Select your localized edition:

Close ×

More Ways to Connect

Discover one of our 28 local entrepreneurial communities »

Be the first to know as we launch in new countries and markets around the globe.

Interested in bringing MIT Technology Review to your local market?

MIT Technology ReviewMIT Technology Review - logo


Unsupported browser: Your browser does not meet modern web standards. See how it scores »

{ action.text }

Inside fossil-fuel and nuclear-power plants, as well as in cars and trucks, the lion’s share of energy in fuel is wasted as heat rather than converted into electricity or mechanical power. But the search for a practical material that can convert at least some of this waste heat into electricity has been long and frustrating.

Researchers have long known that some inorganic semiconductors can do this. Indeed, deep-space probes have been powered by using such materials. But these inorganic materials are costly and difficult to make, and have low efficiencies. Now, new research shows that certain organic molecules produce voltage when exposed to heat. Ultimately, they could be much cheaper and thus more practical to implement.

“This is the first demonstration that you can use organic molecules in this kind of energy generation,” says Rachel Segalman, professor of chemical engineering at the University of California, Berkeley, who with her colleagues reported new measurements last week in Science Express. “That’s really significant because they are so inexpensive and abundant,” she says.

Experts had previously theorized that some organic molecules could have the qualities necessary to generate electricity from heat. But until now, they lacked experimental proof, which the Berkeley researchers were able to provide by isolating and measuring the properties of just a few molecules of organic substances called benzene dithiols at a time.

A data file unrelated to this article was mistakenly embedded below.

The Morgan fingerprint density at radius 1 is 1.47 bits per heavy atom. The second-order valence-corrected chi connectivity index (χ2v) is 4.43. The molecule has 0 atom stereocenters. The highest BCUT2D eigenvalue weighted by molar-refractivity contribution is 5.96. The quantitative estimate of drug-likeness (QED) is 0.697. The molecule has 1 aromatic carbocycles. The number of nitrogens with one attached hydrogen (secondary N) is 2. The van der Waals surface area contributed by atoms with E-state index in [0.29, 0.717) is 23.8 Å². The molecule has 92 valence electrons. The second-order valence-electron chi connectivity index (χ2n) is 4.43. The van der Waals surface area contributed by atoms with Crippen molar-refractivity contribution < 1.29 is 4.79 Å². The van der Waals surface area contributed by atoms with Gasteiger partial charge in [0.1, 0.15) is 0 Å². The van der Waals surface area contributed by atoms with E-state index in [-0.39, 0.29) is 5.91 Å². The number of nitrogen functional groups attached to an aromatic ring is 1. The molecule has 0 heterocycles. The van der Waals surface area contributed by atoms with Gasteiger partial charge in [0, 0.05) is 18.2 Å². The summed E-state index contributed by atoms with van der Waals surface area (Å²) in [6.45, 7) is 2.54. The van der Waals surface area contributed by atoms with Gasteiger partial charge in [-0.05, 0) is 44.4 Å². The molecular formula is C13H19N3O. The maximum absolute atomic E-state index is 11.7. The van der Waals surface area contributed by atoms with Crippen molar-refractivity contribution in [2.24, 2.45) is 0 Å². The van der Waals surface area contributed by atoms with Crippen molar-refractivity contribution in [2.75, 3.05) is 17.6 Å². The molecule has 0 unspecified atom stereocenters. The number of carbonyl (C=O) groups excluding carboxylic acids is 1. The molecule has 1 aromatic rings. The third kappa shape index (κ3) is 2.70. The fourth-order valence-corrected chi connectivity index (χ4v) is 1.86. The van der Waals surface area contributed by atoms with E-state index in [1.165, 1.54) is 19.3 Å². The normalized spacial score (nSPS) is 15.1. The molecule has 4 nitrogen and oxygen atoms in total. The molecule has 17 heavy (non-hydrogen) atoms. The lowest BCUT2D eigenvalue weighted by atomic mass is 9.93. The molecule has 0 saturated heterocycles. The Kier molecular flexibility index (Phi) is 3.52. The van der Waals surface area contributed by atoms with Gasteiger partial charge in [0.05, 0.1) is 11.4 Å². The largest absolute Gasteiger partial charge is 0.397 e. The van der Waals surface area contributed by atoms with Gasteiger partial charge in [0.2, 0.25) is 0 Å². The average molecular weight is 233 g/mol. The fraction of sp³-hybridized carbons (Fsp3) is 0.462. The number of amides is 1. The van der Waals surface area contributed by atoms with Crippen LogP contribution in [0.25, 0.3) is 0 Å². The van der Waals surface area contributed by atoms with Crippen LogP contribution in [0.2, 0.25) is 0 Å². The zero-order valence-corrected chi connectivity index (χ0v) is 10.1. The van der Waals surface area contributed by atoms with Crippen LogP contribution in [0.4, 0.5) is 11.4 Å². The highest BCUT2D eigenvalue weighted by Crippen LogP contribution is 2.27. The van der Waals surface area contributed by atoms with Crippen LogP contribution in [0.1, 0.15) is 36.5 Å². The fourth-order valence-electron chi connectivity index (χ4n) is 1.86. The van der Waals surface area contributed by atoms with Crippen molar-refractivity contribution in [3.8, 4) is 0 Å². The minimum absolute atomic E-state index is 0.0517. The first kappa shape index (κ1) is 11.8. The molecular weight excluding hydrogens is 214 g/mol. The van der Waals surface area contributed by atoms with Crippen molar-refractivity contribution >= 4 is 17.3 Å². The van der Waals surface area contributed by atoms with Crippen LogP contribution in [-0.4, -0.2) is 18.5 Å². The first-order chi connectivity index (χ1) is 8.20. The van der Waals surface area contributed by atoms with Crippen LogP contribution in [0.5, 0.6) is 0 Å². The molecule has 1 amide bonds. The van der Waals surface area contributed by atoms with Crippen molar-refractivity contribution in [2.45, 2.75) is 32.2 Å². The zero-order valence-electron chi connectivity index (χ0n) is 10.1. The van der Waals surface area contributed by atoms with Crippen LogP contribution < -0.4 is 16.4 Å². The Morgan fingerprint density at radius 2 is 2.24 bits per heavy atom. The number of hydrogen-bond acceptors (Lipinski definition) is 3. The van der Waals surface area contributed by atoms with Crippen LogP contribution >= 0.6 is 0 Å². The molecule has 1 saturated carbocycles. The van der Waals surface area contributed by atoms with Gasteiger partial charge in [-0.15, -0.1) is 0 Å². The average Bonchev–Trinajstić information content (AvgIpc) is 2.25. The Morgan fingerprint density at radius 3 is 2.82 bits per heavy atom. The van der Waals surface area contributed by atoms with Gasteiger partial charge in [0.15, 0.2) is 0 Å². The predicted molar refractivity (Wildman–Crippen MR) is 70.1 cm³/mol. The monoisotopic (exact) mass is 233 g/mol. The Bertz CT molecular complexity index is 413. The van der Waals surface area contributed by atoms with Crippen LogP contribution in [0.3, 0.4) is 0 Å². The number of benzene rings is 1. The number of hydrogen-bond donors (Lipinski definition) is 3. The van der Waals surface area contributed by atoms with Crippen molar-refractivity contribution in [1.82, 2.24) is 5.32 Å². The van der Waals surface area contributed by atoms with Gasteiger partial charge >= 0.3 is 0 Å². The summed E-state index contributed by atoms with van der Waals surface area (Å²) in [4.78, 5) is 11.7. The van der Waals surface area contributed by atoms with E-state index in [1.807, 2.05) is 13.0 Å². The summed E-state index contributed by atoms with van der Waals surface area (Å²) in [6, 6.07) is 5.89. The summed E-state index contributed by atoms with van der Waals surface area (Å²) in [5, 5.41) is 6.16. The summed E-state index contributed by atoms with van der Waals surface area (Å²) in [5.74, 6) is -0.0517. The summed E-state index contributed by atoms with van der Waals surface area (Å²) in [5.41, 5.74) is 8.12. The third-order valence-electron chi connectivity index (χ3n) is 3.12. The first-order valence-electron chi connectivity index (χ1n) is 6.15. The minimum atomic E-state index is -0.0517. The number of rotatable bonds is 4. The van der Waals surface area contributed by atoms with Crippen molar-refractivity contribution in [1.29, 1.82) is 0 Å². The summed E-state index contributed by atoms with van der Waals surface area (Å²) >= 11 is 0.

These were “very difficult experiments,” says Brian Sales, a senior research scientist at the Oak Ridge National Laboratory, who was not involved with the work. The researchers trapped a few molecules between a sheet of gold and the ultrafine gold tip of a scanning tunneling microscope, which is so sharp it can end in a single atom. They heated up the gold surface and measured, via the microscope tip, the voltage that was created. “These are the type of difficult experiments that get nanotechnology past the ‘picture’ stage [and] into the realm of real science,” Sales says.

The experiments showed that the organic molecules have the three qualities that make for good thermoelectric materials. The first is the ability to create a voltage. But this works best when the materials have two other qualities: they do not conduct heat, but they do conduct electrons. That way, applying heat, rather than just raising the temperature of the material, actually drives electrons, creating a current.

18 comments. Share your thoughts »

Credit: Image By: Ben Utley and Courtesy of Arun Majumdar.

Tagged: Energy, electricity, efficiency, thermoelectrics

Reprints and Permissions | Send feedback to the editor

From the Archives


Introducing MIT Technology Review Insider.

Already a Magazine subscriber?

You're automatically an Insider. It's easy to activate or upgrade your account.

Activate Your Account

Become an Insider

It's the new way to subscribe. Get even more of the tech news, research, and discoveries you crave.

Sign Up

Learn More

Find out why MIT Technology Review Insider is for you and explore your options.

Show Me